The Technology, Education, and Copyright Harmonization Act (TEACH) was signed into law on November 2, 2002. It updated copyright (Section 110(2)) in the area of digital distance education outlining numerous requirements, that if all are met, would allow the use of copyrighted materials in digital distance education efforts without having to obtain prior permission from the copyright owner.
Even before TEACH, the copyright law treated the transmission of performances and displays of copyrighted works much more strictly than identical performances and displays of those works in face-to-face classroom teaching. Pedagogically, this makes no sense to faculty and students as those remotely enrolled in a course have the same need to access the materials being used in the teaching of a course as those who are able to attend the course in person. The restrictive measures always present in Section 110(2) and further detailed in the TEACH Act revision are most likely related to the perceived ease with which the digital versions of the works used could be captured and transmitted beyond the course setting.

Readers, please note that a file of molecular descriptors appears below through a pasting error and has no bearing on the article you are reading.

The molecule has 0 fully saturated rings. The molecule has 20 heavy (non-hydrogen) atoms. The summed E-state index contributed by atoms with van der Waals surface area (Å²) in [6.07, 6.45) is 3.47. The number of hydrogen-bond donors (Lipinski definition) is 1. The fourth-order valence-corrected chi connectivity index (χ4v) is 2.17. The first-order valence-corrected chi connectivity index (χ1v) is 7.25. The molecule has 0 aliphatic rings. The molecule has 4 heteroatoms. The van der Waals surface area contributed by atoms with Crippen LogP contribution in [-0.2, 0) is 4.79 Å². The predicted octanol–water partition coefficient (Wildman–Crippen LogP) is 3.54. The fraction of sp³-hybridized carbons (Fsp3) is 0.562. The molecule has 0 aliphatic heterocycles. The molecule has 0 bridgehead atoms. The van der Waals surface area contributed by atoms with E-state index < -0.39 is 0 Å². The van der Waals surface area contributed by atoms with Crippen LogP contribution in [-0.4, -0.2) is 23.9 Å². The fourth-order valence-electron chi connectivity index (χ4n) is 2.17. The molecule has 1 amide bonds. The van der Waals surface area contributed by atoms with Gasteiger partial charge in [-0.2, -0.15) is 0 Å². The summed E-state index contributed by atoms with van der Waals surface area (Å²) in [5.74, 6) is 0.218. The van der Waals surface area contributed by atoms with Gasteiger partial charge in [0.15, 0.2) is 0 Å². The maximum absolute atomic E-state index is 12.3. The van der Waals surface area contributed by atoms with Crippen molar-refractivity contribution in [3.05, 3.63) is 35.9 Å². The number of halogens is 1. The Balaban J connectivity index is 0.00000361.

What are the TEACH requirements for use of copyrighted materials in distance education?
1. Avoid use of commercial works that are sold or licensed for purposes of digital distance eduation.
2. Avoid use of pirated works or works where you otherwise have reason to know the copy was not lawfully made.
3. Generally, limit use of works to an amount and duration comparable to what would be displayed or performed in a live physical classroom.
4. Supervise the digital performance or display, make it an integral part of a class session, and make it part of a systematic mediated instructional activity. In other words, interactively use the copyrighted work as part of a class assignment or in your lecture in the distance education course. It should not be an entertainment add-on or passive background/optional reading.
5. Limit access to the works to students enrolled in the course. Use reasonable measures to prevent downstream copying by those students and to prevent the students from retaining the works for longer than a class session.
6. Notify the students that the works may be subject to copyright protection. Here is sample language that can be used for this purpose.
As this list indicates, TEACH is a compromise between the needs of academe to make free use of copyrighted materials as an efficient and effective teaching tool and the needs of copyright holders to protect the value of their work effort. Most of the TEACH requirements are designed to allow transmission of copyrighted works (or parts thereof) to a legitimate student audience for a limited time without permission or license fees while preventing dissemination that could undermine the market for these works.